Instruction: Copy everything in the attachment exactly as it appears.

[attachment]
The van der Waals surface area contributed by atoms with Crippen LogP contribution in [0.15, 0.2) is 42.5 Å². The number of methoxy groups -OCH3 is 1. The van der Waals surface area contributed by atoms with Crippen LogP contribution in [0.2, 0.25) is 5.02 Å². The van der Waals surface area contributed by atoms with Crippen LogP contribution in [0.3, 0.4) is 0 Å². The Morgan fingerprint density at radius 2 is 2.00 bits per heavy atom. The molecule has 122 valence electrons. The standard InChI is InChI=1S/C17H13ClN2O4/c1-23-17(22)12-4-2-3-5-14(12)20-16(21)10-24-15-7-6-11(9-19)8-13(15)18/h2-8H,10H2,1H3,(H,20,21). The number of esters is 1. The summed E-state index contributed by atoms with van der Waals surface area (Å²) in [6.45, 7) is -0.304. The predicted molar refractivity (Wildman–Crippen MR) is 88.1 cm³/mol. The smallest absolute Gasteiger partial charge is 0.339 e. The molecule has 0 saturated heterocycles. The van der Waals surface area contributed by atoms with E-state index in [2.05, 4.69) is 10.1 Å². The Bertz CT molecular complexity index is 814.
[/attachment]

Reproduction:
The van der Waals surface area contributed by atoms with Crippen LogP contribution in [0.15, 0.2) is 42.5 Å². The number of methoxy groups -OCH3 is 1. The van der Waals surface area contributed by atoms with Crippen LogP contribution in [0.2, 0.25) is 5.02 Å². The van der Waals surface area contributed by atoms with Crippen LogP contribution in [0.3, 0.4) is 0 Å². The Morgan fingerprint density at radius 2 is 2.00 bits per heavy atom. The molecule has 122 valence electrons. The standard InChI is InChI=1S/C17H13ClN2O4/c1-23-17(22)12-4-2-3-5-14(12)20-16(21)10-24-15-7-6-11(9-19)8-13(15)18/h2-8H,10H2,1H3,(H,20,21). The number of esters is 1. The summed E-state index contributed by atoms with van der Waals surface area (Å²) in [6.45, 7) is -0.304. The predicted molar refractivity (Wildman–Crippen MR) is 88.1 cm³/mol. The smallest absolute Gasteiger partial charge is 0.339 e. The molecule has 0 saturated heterocycles. The van der Waals surface area contributed by atoms with E-state index in [2.05, 4.69) is 10.1 Å². The Bertz CT molecular complexity index is 814.